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Illustration by Krieg Barrie

Something missing

The definition of "hero" has been defined down

Issue: "Geo-gizmos," April 25, 2009

Few words were spoken more during the 9/11 crisis than "hero," applied to firefighters, police, and anyone who showed up to give blood. It was as if thinking heroically would make us so, even if all we did was gather at dusk and light candles. When the hysteria died down so did the hyperbole, for the most part.

But the heroic ideal doesn't go away. It's in our collective memory, a fixture of literature and storytelling since time began. In ancient literature, "heroic" usually meant strong and fearless. That's pretty much it: Achilles' pride did not disqualify him, nor did Odysseus' deception. The Mighty Men of David's time were acclaimed mostly for their body count. There were monsters on the loose, and only fearless strength could defeat them. Aristotle added complexity with his definition of "tragic hero": a noble figure brought down by his own fatal flaw, though he often regained stature through suffering.

Today, cultural refinement has boosted the ideal of fearless strength into the ironic category of "superhero," while the Aristotelian model has picked up enough complications for the tag "anti-hero." But a plain old hero can be anybody we look up to, whether in the highest positions of authority or around the kitchen table. That's fine-far better to look up to somebody than down on everybody, and the latest Harris poll on the subject contains both good news and bad.

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Most reporting of the poll (2,634 U.S. adults polled online in mid-January 2009) led with the factoid that Barak Obama topped Jesus as America's most popular hero. That is, in answer to the question, "Who do you admire enough to call a hero?" Obama's name came up more often. This is not as ominous as it might appear: Respondents could name up to three individuals and were not prompted with a list to choose from. So it's heartening that Jesus, who was not being inaugurated that month and has not dominated news cycles for the last two years, still came in second.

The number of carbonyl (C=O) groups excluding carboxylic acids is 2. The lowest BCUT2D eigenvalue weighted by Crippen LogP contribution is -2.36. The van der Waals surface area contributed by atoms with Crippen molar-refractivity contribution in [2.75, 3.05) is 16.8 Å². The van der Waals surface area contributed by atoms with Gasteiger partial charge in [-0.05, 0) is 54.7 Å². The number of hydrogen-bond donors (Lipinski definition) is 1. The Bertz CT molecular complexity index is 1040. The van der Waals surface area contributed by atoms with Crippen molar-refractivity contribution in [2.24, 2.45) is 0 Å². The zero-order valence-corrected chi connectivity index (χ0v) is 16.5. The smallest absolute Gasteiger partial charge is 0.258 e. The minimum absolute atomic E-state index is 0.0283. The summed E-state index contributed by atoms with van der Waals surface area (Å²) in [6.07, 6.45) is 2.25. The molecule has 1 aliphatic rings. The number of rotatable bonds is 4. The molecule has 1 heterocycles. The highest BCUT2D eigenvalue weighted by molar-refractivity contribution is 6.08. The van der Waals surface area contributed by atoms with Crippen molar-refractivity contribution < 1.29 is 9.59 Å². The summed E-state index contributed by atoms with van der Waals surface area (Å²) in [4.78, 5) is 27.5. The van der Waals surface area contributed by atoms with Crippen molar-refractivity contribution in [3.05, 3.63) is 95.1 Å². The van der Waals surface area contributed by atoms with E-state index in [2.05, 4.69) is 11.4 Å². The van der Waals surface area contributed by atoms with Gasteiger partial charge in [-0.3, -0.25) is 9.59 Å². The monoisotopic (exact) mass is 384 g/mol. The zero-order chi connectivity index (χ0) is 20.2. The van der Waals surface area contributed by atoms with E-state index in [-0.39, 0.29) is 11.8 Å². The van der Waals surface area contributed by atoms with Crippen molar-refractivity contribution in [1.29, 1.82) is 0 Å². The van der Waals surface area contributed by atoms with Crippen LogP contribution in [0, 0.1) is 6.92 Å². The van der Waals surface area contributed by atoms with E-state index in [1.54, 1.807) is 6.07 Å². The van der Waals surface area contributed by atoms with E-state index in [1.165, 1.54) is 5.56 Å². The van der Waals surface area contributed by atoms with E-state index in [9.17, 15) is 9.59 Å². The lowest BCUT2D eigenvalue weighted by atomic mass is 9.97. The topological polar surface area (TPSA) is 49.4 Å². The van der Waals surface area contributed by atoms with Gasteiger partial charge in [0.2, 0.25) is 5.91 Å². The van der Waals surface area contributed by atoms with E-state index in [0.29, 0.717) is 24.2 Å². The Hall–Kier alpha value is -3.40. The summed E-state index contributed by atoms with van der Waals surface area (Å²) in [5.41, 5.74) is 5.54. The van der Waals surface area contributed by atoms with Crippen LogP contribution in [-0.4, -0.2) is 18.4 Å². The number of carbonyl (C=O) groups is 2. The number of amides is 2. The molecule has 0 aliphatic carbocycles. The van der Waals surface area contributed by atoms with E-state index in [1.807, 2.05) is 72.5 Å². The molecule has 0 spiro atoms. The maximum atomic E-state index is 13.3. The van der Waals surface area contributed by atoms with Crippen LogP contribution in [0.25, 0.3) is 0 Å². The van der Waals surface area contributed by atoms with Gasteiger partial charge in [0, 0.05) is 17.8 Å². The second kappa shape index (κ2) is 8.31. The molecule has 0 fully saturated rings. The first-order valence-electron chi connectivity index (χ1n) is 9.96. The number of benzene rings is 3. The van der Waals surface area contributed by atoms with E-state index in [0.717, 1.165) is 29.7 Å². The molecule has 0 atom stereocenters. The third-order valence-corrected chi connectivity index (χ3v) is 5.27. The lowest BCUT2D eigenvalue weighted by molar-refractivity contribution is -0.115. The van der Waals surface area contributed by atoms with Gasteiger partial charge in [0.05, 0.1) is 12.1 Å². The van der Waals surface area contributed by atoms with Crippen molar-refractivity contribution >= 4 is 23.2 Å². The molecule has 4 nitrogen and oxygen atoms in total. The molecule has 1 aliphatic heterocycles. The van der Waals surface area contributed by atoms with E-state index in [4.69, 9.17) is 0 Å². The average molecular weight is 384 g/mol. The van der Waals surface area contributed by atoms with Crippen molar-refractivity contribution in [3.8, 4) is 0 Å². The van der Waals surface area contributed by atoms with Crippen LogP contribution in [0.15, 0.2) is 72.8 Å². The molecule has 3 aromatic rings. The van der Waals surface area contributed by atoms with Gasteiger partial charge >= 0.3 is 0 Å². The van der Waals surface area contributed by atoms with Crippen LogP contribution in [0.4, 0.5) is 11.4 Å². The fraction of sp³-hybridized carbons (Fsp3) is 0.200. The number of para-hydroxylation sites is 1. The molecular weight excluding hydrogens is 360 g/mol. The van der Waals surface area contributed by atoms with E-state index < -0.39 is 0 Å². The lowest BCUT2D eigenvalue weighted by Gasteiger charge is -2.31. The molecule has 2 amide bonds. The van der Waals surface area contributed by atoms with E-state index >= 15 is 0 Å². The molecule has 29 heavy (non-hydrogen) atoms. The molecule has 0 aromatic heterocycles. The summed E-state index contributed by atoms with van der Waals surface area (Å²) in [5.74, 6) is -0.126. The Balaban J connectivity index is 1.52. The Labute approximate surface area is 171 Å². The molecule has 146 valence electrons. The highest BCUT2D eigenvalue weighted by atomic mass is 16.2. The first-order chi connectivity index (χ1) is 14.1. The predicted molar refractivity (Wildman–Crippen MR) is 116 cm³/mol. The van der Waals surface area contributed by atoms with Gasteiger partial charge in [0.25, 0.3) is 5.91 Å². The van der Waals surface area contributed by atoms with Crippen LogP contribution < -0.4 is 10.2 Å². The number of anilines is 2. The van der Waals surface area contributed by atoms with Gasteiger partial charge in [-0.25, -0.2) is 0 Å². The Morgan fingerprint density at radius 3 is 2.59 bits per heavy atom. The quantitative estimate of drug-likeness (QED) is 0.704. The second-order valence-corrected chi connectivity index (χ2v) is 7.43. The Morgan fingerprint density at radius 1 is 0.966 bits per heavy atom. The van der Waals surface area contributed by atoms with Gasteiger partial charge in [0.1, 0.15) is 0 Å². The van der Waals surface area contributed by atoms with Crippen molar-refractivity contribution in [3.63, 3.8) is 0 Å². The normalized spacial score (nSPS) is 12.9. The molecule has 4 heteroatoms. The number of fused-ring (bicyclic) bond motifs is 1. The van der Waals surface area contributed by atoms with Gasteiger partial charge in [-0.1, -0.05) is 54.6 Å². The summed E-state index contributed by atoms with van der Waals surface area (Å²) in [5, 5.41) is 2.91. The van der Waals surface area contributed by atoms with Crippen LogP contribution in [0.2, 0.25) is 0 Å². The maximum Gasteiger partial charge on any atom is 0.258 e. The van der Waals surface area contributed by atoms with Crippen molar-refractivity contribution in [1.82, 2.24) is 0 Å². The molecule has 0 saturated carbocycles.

Perhaps more interesting, though, is consensus on what makes a hero. Here participants were offered a list of qualities and were asked if each figured to a large degree, a lesser degree, or none at all in their definition. "Doing what's right regardless of personal consequences" came in first, followed by "Not giving up until the goal is accomplished." Courage and determination, respectively-noble qualities, but something is missing.

What happened to the idea of self-sacrifice? The closest to that on the survey was "Willingness to risk personal safety to help others," and it polled sixth, after "Staying level-headed in a crisis." Yet self-sacrifice is what made our eyes well up at the news of firefighters rushing into the World Trade Center, even while knowing they might never come out. It's a major qualification for the Purple Heart, often awarded posthumously because the recipient has made the ultimate sacrifice. It is, in fact, the path of heroism blazed by the One who emptied Himself and lay down His life for His sheep-an example that has haunted the Western world ever since. Other attributes mentioned in the survey contribute to heroism, but the one that actually constitutes it, to many minds, didn't come up.

So while it's nice that Jesus came in second, the reason is unclear. Because He "overcame adversity"? "Did more than what was expected of Him"? These are self-enhancing qualities, not self-denying ones-and that may say something about what has quietly stolen out of our culture.

When the question was first asked in a 2001 Harris survey, 96 percent responded with at least one hero. In January, only 68 percent did-the remaining 32 percent either had no heroes or couldn't think of any. The cut-rate cynicism that has infected the media may play a part in that, but if we've lost sight of the major component of heroism, is it any wonder that we begin losing sight of heroes?

If you have a question or comment for Janie Cheaney, send it to

Janie B. Cheaney
Janie B. Cheaney

Janie lives in Missouri, is a columnist for WORLD, writes novels for young adults, and is the author of the Wordsmith creative writing series. She also reviews books at Follow Janie on Twitter @jbcheaney.


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